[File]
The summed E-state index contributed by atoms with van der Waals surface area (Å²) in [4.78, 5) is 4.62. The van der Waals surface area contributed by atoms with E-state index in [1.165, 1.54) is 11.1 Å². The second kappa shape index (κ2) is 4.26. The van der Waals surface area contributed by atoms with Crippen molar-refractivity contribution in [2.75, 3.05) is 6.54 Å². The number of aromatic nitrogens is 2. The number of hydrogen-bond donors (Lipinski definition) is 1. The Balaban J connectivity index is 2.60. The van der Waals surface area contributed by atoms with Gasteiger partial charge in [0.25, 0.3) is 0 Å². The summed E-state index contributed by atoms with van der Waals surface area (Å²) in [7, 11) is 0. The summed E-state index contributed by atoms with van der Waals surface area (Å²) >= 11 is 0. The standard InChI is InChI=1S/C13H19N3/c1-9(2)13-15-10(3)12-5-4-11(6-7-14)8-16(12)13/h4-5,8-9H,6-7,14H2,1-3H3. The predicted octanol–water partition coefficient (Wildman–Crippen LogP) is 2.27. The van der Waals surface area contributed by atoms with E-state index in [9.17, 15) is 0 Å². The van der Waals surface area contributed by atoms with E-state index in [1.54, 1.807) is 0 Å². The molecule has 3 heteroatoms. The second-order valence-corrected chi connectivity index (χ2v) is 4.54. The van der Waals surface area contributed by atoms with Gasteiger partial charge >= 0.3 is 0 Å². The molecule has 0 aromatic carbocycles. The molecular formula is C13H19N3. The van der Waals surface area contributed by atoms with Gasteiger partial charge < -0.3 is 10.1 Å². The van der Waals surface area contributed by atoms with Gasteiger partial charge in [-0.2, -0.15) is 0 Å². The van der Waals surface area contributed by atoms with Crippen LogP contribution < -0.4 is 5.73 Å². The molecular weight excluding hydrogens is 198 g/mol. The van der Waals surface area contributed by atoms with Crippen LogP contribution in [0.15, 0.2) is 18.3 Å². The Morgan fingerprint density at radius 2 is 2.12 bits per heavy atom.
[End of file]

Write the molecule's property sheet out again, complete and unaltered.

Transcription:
The summed E-state index contributed by atoms with van der Waals surface area (Å²) in [4.78, 5) is 4.62. The van der Waals surface area contributed by atoms with E-state index in [1.165, 1.54) is 11.1 Å². The second kappa shape index (κ2) is 4.26. The van der Waals surface area contributed by atoms with Crippen molar-refractivity contribution in [2.75, 3.05) is 6.54 Å². The number of aromatic nitrogens is 2. The number of hydrogen-bond donors (Lipinski definition) is 1. The Balaban J connectivity index is 2.60. The van der Waals surface area contributed by atoms with Gasteiger partial charge in [0.25, 0.3) is 0 Å². The summed E-state index contributed by atoms with van der Waals surface area (Å²) in [7, 11) is 0. The summed E-state index contributed by atoms with van der Waals surface area (Å²) >= 11 is 0. The standard InChI is InChI=1S/C13H19N3/c1-9(2)13-15-10(3)12-5-4-11(6-7-14)8-16(12)13/h4-5,8-9H,6-7,14H2,1-3H3. The predicted octanol–water partition coefficient (Wildman–Crippen LogP) is 2.27. The van der Waals surface area contributed by atoms with E-state index in [9.17, 15) is 0 Å². The van der Waals surface area contributed by atoms with E-state index in [1.54, 1.807) is 0 Å². The molecule has 3 heteroatoms. The second-order valence-corrected chi connectivity index (χ2v) is 4.54. The van der Waals surface area contributed by atoms with Gasteiger partial charge >= 0.3 is 0 Å². The molecule has 0 aromatic carbocycles. The molecular formula is C13H19N3. The van der Waals surface area contributed by atoms with Gasteiger partial charge < -0.3 is 10.1 Å². The van der Waals surface area contributed by atoms with Gasteiger partial charge in [-0.2, -0.15) is 0 Å². The van der Waals surface area contributed by atoms with Crippen LogP contribution < -0.4 is 5.73 Å². The molecular weight excluding hydrogens is 198 g/mol. The van der Waals surface area contributed by atoms with Crippen LogP contribution in [0.15, 0.2) is 18.3 Å². The Morgan fingerprint density at radius 2 is 2.12 bits per heavy atom.